Widely recognized as a groundbreaking text, The New Urban Sociology is a broad and expert introduction to urban sociology that is both relevant and accessible to students. Organized around an integrated paradigm, the sociospatial perspective, this text examines the role played by social factors such as race, class, gender, lifestyle, economics, and culture on the development of metropolitan areas, and integrates social, ecological, and political economy perspectives and research into this study. With its unique perspective, concise history of urban life, clear summary of urban social theory, and attention to the impact of culture on urban development, this book gives students a cohesive conceptual framework for understanding cities and urban life.
The sixth edition of The New Urban Sociology is a major overhaul and expansion of the previous editions. This edition is packed with new material including an expansion of the sociospatial approach to include the primary importance of racism in the formation of the urban landscape, the spatial aspects of urban social problems, including the issues surrounding urban public health and affordable housing, and a brand new chapter on urban social movements. There is also new material on the importance of space for social groups, including immigrants and the LGBTQ community, as well as the gendered meanings embedded in social space.
Preface to the Sixth Edition; Ackowledgments; 1 THE NEW URBAN SOCIOLOGY; 2 THE ORIGINS OF URBAN LIFE AND URBAN SOCIOLOGY; 3 CONTEMPORARY URBAN SOCIOLOGY; 4 URBANIZATION IN THE UNITED STATES; 5 SUBURBANIZATION, GLOBALIZATION, AND THE EMERGENCE OF THE MULTICENTERED REGION; 6 URBANIZATION IN THE DEVELOPED NATIONS: EUROPE AND JAPAN; 7 URBANIZATION AND MEGA REGIONS IN THE DEVELOPING WORLD; 8 URBAN SOCIAL PROBLEMS: RACISM, POVERTY, AFFORDABLE HOUSING, CRIME, AND PUBLIC HEALTH; 9 NEIGHBORHOODS AND COMMUNITIES: DIFFERNTIAL GROUPS AND SPATIAL LOCATION IN THE METROPOLITAN REGION; 10 THE REVITALIZATION OF THE HISTORICAL INNER CITY: GENTRIFICATION, THEMING, AND UNEVEN DEVELOPMENT; 11 METROPOLITAN PLANNING AND URBAN ISSUES; 12 METROPOLITAN SOCIAL POLICY; 13 SHIFTING THE FOCUS TO RESULTS: URBAN SOCIAL MOVEMENTS AND NGOs; 14 CONCLUSION; Bibliography; Index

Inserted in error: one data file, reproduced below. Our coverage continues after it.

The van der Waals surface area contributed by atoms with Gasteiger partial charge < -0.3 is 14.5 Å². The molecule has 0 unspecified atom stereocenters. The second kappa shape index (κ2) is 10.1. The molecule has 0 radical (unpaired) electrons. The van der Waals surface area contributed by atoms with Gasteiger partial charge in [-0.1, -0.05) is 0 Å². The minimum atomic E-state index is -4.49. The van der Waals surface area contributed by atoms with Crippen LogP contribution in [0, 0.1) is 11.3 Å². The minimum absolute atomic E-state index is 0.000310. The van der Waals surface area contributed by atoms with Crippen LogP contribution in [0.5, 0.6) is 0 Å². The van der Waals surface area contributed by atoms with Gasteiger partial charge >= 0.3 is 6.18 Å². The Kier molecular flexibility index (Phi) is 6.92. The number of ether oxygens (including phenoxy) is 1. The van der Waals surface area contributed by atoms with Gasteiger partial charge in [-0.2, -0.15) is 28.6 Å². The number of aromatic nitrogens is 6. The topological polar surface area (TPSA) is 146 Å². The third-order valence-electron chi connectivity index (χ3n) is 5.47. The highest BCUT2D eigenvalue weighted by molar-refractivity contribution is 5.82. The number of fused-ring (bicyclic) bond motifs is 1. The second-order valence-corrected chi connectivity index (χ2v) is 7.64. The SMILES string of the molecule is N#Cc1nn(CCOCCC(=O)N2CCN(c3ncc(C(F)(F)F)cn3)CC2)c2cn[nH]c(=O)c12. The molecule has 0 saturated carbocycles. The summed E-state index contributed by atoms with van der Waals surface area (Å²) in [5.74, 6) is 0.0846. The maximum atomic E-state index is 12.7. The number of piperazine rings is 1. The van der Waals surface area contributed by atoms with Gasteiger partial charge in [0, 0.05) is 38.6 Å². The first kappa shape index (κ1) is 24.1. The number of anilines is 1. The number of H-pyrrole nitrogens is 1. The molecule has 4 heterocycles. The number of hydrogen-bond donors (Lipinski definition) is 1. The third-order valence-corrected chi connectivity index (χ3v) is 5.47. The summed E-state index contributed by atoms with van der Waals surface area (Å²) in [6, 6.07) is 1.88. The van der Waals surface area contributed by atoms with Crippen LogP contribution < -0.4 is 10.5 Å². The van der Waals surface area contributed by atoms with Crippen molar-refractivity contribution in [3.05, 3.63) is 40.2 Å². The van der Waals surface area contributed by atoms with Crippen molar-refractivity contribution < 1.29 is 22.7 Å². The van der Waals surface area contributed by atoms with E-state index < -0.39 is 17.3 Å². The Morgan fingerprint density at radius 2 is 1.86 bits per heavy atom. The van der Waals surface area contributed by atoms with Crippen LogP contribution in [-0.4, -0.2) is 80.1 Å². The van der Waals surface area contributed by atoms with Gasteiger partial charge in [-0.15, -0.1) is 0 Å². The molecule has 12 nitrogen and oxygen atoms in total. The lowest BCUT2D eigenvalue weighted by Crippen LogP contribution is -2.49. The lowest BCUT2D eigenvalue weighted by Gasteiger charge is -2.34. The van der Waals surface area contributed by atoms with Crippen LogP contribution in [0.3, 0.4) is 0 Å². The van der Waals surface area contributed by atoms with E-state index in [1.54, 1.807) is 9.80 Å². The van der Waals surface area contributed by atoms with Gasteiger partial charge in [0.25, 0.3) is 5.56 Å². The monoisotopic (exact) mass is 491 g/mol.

Offering a critical sociospatial approach and global contextualization, The New Urban Sociology provides the best overall understanding of the development, spatial forms, and character of multicentered metropolitan areas available to students of U.S. urban development. These perceptive sociologists give central attention to multifaceted push-pull factors in metropolitan growth, center real estate actors’ role in structuring growth, assess multiple urban impacts of systemic racism, and connect the conflicts of diverse political coalitions in regularly shaping urbanization processes.
Joe Feagin, Distinguished Professor, Texas A&M University, and author of Racist America (4th ed., Routledge, 2019).
The New Urban Sociology takes students on a journey into that many-splendored thing we call a city. It is an engaging compendium providing a broad history of the city, the wide range of sociological understanding of cities and urban life, and the ways in which cities globally now need to be understood more expansively in terms of the metropolitan region. The authors’ sociospatial approach allows a unique multi-layered view of how issues such as racism, affordable housing, social movements, and globalized political economy permeate the places of the metropolitan environment, creating push-pull dynamics affecting all levels of urban living. Cities don’t look the same after reading The New Urban Sociology.
--Eugene Halton, Professor of Sociology, University of Notre Dame
Packed with critical insights on diverse urban issues, The New Urban Sociology offers a strong, refreshing alternative to the traditional urban-suburban approach of most urban textbooks. The authors effectively present a multi-dimensional, global take on the socio-spatial processes that drive the urban political economy. A must-read for scholars and students of urbanization.
--Angie Y. Chung, Associate Professor, Sociology, University at Albany